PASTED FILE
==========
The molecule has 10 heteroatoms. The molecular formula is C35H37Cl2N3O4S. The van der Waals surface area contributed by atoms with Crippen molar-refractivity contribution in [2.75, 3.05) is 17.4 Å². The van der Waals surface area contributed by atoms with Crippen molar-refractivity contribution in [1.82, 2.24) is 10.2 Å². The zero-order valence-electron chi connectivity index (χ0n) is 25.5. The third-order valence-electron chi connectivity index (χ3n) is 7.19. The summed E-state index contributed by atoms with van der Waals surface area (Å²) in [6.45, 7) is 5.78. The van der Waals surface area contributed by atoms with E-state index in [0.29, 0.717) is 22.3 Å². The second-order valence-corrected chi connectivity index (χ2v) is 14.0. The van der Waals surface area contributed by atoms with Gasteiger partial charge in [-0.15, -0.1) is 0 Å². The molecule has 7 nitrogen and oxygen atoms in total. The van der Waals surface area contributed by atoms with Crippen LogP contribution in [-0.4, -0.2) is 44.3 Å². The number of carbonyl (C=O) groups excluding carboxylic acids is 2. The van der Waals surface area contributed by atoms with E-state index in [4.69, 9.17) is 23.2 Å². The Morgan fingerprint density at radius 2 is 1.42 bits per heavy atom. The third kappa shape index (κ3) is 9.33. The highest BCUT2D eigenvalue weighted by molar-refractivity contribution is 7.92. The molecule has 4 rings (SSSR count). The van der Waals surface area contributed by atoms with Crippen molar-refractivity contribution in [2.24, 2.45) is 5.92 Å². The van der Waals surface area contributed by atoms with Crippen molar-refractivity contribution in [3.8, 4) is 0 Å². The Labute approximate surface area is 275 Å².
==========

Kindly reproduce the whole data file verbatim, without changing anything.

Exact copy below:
The molecule has 10 heteroatoms. The molecular formula is C35H37Cl2N3O4S. The van der Waals surface area contributed by atoms with Crippen molar-refractivity contribution in [2.75, 3.05) is 17.4 Å². The van der Waals surface area contributed by atoms with Crippen molar-refractivity contribution in [1.82, 2.24) is 10.2 Å². The zero-order valence-electron chi connectivity index (χ0n) is 25.5. The third-order valence-electron chi connectivity index (χ3n) is 7.19. The summed E-state index contributed by atoms with van der Waals surface area (Å²) in [6.45, 7) is 5.78. The van der Waals surface area contributed by atoms with E-state index in [0.29, 0.717) is 22.3 Å². The second-order valence-corrected chi connectivity index (χ2v) is 14.0. The van der Waals surface area contributed by atoms with Gasteiger partial charge in [-0.15, -0.1) is 0 Å². The molecule has 7 nitrogen and oxygen atoms in total. The van der Waals surface area contributed by atoms with Crippen LogP contribution in [-0.4, -0.2) is 44.3 Å². The number of carbonyl (C=O) groups excluding carboxylic acids is 2. The van der Waals surface area contributed by atoms with E-state index in [4.69, 9.17) is 23.2 Å². The Morgan fingerprint density at radius 2 is 1.42 bits per heavy atom. The third kappa shape index (κ3) is 9.33. The highest BCUT2D eigenvalue weighted by molar-refractivity contribution is 7.92. The molecule has 4 rings (SSSR count). The van der Waals surface area contributed by atoms with Crippen molar-refractivity contribution in [2.24, 2.45) is 5.92 Å². The van der Waals surface area contributed by atoms with Crippen molar-refractivity contribution in [3.8, 4) is 0 Å². The Labute approximate surface area is 275 Å².